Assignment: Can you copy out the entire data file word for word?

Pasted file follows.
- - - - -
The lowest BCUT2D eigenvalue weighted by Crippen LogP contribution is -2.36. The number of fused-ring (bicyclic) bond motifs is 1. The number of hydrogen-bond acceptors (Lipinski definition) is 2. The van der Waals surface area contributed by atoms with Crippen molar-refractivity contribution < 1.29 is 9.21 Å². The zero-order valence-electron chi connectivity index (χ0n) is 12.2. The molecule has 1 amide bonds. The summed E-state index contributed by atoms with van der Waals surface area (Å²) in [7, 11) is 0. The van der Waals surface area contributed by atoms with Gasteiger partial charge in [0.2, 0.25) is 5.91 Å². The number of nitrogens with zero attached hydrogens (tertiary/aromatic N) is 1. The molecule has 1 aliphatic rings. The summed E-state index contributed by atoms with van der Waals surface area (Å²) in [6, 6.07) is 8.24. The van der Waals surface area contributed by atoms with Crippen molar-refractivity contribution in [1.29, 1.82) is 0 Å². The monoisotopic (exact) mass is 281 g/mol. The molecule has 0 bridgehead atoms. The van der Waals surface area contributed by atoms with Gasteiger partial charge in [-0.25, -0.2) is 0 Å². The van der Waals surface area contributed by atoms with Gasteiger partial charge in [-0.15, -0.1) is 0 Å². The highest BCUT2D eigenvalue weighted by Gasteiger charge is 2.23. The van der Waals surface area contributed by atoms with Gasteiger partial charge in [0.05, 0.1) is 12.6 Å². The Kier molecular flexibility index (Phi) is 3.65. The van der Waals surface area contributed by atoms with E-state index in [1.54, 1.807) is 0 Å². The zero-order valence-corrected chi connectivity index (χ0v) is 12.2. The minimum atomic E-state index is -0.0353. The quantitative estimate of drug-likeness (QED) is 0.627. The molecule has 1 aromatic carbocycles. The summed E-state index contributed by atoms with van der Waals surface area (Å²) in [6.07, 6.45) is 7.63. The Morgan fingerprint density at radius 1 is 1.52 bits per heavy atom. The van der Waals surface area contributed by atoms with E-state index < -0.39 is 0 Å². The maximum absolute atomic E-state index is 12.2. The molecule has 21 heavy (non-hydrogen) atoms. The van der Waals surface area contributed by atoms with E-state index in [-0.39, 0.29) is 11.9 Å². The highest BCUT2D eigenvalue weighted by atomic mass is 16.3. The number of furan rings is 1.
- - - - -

The lowest BCUT2D eigenvalue weighted by Crippen LogP contribution is -2.36. The number of fused-ring (bicyclic) bond motifs is 1. The number of hydrogen-bond acceptors (Lipinski definition) is 2. The van der Waals surface area contributed by atoms with Crippen molar-refractivity contribution < 1.29 is 9.21 Å². The zero-order valence-electron chi connectivity index (χ0n) is 12.2. The molecule has 1 amide bonds. The summed E-state index contributed by atoms with van der Waals surface area (Å²) in [7, 11) is 0. The van der Waals surface area contributed by atoms with Gasteiger partial charge in [0.2, 0.25) is 5.91 Å². The number of nitrogens with zero attached hydrogens (tertiary/aromatic N) is 1. The molecule has 1 aliphatic rings. The summed E-state index contributed by atoms with van der Waals surface area (Å²) in [6, 6.07) is 8.24. The van der Waals surface area contributed by atoms with Crippen molar-refractivity contribution in [1.29, 1.82) is 0 Å². The monoisotopic (exact) mass is 281 g/mol. The molecule has 0 bridgehead atoms. The van der Waals surface area contributed by atoms with Gasteiger partial charge in [-0.25, -0.2) is 0 Å². The van der Waals surface area contributed by atoms with Gasteiger partial charge in [-0.15, -0.1) is 0 Å². The highest BCUT2D eigenvalue weighted by Gasteiger charge is 2.23. The van der Waals surface area contributed by atoms with Gasteiger partial charge in [0.05, 0.1) is 12.6 Å². The Kier molecular flexibility index (Phi) is 3.65. The van der Waals surface area contributed by atoms with E-state index in [1.54, 1.807) is 0 Å². The zero-order valence-corrected chi connectivity index (χ0v) is 12.2. The minimum atomic E-state index is -0.0353. The quantitative estimate of drug-likeness (QED) is 0.627. The molecule has 1 aromatic carbocycles. The summed E-state index contributed by atoms with van der Waals surface area (Å²) in [6.07, 6.45) is 7.63. The Morgan fingerprint density at radius 1 is 1.52 bits per heavy atom. The van der Waals surface area contributed by atoms with E-state index < -0.39 is 0 Å². The maximum absolute atomic E-state index is 12.2. The molecule has 21 heavy (non-hydrogen) atoms. The van der Waals surface area contributed by atoms with E-state index in [-0.39, 0.29) is 11.9 Å². The highest BCUT2D eigenvalue weighted by atomic mass is 16.3. The number of furan rings is 1.